Political Leaders and their Voices

November 4, 2011

Political Theory

Often times, political leaders change their viewpoints to match the public’s views. They fear political backlash, which could hinder chances of re-election. However, in doing so, they mask their true voices and don’t do what could be best for the nation.

Through my Amcult 206 class, I have learned about the effects of social and political stigma against fighting the AIDS epidemic. From the 1980s to even now, fear of political backlash has prevented leaders from instigating policy to best fight the epidemic. For years, the issue was completely ignored by political leaders. For instance, Ronald Reagan only addressed HIV and AIDS once during his years of presidency, despite the growing epidemic. Even the one time he addressed the issue, he was advised to address the issue in a certain manner as to not receive backlash from the public eye. Thus, he did not quell fear nor talk about prevention. When AIDS started spreading rapidly in the United States, society believed it only affected IV drug-users or gay members of society. At the time, both groups of people were ostracized and discriminated against in the United States. Thus, political leaders did not want to support these groups of people by fighting the AIDS virus since they were afraid of political scrutiny. This allowed the virus to spread unchecked by political leaders.

Until 2009, federal funding for needle-exchange programs was banned due to fear of political backlash. The public voiced their concerns that enacting such programs would be comparable to directly supporting IV drug users and would hurt the communities in which the programs are offered. However, despite research that these programs considerably reduced the HIV infection rates in the communities the programs were offered while not increasing the rate that non-IV drug users became IV drug-users, it took over 20 years for political leaders to finally allow federal funding. Even today, due to the social stigma of HIV as a sexually transmitted disease, political leaders are fearful to push their true agendas on the issue.

Often, political leaders know what is best for the nation but sometimes refuse to acknowledge their beliefs because fear of public scrutiny. However, isn’t it important that individuals stand up for what they believe in? If they really care about the issue at hand, shouldn’t these leaders attempt to change the public’s views instead of merely changing their own to match public views?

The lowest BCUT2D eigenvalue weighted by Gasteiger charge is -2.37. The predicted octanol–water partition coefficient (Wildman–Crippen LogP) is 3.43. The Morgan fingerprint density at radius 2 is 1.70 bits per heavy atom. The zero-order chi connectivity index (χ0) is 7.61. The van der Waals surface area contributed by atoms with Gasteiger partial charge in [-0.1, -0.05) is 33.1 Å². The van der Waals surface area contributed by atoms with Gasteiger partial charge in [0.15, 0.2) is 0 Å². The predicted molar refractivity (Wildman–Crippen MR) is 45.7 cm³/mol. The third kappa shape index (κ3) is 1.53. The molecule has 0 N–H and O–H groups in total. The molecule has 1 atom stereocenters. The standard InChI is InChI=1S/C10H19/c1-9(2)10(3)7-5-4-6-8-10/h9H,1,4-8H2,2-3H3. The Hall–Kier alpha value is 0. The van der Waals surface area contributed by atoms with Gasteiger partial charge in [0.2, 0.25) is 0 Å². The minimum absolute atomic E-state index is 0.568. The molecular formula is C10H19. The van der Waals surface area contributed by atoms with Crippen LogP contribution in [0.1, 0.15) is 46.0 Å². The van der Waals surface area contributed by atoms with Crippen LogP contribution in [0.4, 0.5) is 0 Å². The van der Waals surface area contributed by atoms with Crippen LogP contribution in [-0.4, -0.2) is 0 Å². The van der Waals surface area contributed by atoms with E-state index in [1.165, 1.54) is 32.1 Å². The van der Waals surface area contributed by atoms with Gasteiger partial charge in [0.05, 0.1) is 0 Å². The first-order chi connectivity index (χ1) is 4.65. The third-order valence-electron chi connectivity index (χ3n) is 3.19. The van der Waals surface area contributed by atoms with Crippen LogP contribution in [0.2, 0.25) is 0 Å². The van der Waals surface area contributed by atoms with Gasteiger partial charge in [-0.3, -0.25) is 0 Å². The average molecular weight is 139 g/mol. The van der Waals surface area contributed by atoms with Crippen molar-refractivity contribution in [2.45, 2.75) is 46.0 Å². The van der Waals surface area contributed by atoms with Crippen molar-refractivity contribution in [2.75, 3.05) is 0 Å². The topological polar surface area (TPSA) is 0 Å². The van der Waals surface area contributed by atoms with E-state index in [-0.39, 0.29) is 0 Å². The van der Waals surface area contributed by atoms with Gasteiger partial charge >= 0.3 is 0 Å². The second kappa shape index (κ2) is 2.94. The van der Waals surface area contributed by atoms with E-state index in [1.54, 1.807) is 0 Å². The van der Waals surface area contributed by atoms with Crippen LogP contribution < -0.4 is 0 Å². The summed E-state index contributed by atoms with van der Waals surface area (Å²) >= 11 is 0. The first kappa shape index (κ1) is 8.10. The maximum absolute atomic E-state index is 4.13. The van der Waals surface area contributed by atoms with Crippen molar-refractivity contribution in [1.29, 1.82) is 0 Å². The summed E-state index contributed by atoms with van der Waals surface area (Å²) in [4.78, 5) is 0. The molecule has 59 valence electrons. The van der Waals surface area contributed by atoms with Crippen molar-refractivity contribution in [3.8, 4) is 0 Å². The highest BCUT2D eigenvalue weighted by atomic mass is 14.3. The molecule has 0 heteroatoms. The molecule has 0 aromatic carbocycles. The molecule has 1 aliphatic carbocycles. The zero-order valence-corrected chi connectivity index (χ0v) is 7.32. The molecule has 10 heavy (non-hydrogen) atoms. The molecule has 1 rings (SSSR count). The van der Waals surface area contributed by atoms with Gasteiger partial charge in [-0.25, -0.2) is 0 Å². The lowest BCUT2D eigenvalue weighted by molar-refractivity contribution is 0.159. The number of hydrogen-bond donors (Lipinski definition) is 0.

What do you think John Start Mill would believe? He argued that individuals should voice their own opinions because this would either give them a clearer perception of truth, or allow them to perceive what is the truth. However, due to fear of backlash, political leaders have often changed their true opinions or refused to acknowledge their viewpoints. Do his arguments apply to this issue of political leaders refusing to acknowledge their true views?



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One Comment on “Political Leaders and their Voices”

  1. andgoldberg Says:

    Mill would argue that these politicians should voice their own opinion no matter what situation they are in. The constant fear of backlash from the public hinders how successful many presidents and other political figures are. Many politicians establish a solidified set of beliefs and perspectives on public issues to society. The public then makes a decision to “support” a certain political figure. If the politician changes any of their views, they are susceptible to backlash from their supporters. This established fear of backlash is detrimental. Politicians need to have the ability to react and change their approach based on the current situation.

    Politicians should assess each issue presented to them and take the “right” approach that is not influenced by how much backlash the politician may receive. With a thoughtful/caring approach that is truly genuine, politicians can assess the right action to take on certain issues.

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